Shabbat morning arrived and the men gathered in large groups to descend the valley to the small Megiddo Lake where they immersed themselves to prepare for the morning prayers. When the morning prayers had finished a scream pierced the Sabbath atmosphere. A woman who had brought her son just yesterday for his first haircut was crying hysterically.
Her son had suddenly become sick and had died. Doctors who were sent from the British government to the area immediately put the entire section under quarantine. No one could come and no one could leave.
Suddenly, the mother gathered the boy in her arms and went into the room where the Rashbi was buried. She placed the dead child on the Rashbi’s grave and started crying out, “Oh great tzadik (righteous one). I, your servant, came in your honor to cut the hair of my child. I came to make my son, my first and only child, into a good Jew. I kept my promise to come here on Lag B’Omer. Only yesterday I held him here and cut his hair in song and joy. Now, great tzadik, how shall I return home without my child? How can I show my face in my home?”
In the midst of her prayers, the mother arose and said, “Tzadik, Rabbi Shimon, I am laying down my child on your grave as he is. I beg of you, with tears, do not shame me. Give me back my child just as I brought him here. Let the holy name of G-d be exalted along with the name of the great tzadik. Let everyone know that there is a G-d ruling over this world.”
The woman concluded her prayers and left the room, leaving her son on the grave of the Rashbi. The doors of the room were closed as everyone left the room.
A few moments later a child’s scream was heard from behind the closed door. The mother ran into the room and to her great surprise she saw her son standing on his feet and crying for a glass of water. Happiness and commotion filled the room. The local doctors examining the child announced in wonder that this was not a natural occurrence or a normal incident, but rather a miracle which must have happened in the merit of the great Rabbi Shimon Bar Yochai.
The government agents immediately reopened the gates and the masses once again poured inside. Everyone seeing the revived child pronounced the blessing “Blessed be G-d Who revives the dead.” Reprinted from – LYO / NYC

Rabbi Shalom Sharabi (also from living Torah)


Everyone in the holy city of Jerusalem knew Shalom the Shamash, the young sexton who tidied up and maintained order in the famous “Beit Kel” yeshiva. Quiet by nature, he would fetch books for the Torah scholars and in general, make himself useful. But all in all, there was nothing extraordinary about Shalom that would raise any eyebrows. Only recently had the young Jew arrived in the Holy Land, after a long and arduous journey from Yemen. Indeed, it was the fulfillment of his life’s dream when he was finally able to kiss the holy soil and devote himself to the service of G-d in Jerusalem.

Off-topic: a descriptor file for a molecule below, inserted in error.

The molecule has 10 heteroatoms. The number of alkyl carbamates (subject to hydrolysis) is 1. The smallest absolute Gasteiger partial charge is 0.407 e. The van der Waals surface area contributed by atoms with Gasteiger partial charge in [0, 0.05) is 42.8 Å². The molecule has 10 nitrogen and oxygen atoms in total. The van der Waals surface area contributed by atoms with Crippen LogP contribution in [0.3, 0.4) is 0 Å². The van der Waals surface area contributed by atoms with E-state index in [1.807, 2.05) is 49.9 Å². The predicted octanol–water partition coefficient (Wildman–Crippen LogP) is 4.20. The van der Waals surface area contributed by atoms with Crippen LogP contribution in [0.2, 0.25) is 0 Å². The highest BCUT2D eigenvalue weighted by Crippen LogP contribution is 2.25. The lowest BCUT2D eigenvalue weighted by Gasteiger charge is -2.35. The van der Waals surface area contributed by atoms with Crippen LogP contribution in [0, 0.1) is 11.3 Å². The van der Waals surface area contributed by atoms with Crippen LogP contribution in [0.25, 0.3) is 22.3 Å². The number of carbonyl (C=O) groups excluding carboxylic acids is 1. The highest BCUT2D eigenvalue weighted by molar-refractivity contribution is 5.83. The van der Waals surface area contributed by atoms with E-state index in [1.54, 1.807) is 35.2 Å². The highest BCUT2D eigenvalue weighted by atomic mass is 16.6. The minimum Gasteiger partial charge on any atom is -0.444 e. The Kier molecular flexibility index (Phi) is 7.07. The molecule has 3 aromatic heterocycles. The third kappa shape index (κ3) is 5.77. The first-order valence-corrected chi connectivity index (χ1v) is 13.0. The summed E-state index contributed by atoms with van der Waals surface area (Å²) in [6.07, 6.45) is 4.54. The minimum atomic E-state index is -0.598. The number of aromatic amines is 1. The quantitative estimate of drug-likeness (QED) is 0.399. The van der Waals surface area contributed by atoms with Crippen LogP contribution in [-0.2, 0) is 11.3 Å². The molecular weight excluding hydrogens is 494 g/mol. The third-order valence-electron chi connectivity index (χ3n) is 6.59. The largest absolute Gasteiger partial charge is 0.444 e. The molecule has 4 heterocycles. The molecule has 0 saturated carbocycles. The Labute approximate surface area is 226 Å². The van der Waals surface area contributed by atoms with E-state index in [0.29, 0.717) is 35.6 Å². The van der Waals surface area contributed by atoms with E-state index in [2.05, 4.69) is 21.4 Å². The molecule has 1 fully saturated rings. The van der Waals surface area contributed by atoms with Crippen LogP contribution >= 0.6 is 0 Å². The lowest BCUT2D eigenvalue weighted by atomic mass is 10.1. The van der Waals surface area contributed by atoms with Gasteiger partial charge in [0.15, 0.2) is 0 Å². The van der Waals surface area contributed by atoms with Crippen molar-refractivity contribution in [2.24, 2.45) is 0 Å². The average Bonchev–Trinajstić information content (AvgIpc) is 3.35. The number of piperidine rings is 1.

Shalom the Shamash had been born in the city of Sharab, where his superior intellectual gifts were evident at an early age. Unfortunately, the premature death of his father prevented him from remaining in yeshiva, as the young orphan was now the sole support of his family. Shalom became a traveling merchant and plied his wares from door to door. This left him with only his evenings free to pursue his one true love: the study of Torah. He would often remain in the study hall till the wee hours of the morning before going home to catch a few hours of sleep.

But Shalom’s thirst for Torah knowledge was insatiable. Despite his achievements, he still felt as if something were missing. It was then that he discovered the esoteric realm of Torah – the Kabala and its mysteries – as developed by the sages of Yemen. Enthusiastically he plunged into the study of the higher worlds and the Torah’s secrets, and distinguished himself in this realm as well. But the young Rabbi Shalom insisted on working for a living, and continued to peddle his wares as before.

One time on a business expedition Shalom found himself in a very dangerous situation, and vowed that if G-d saved him, he would move to the Holy Land. Indeed, G-d came to his aid, and he left his friends and family and embarked on the long journey through the Middle East.

(Beit Knesset Bet El, Jerusalem)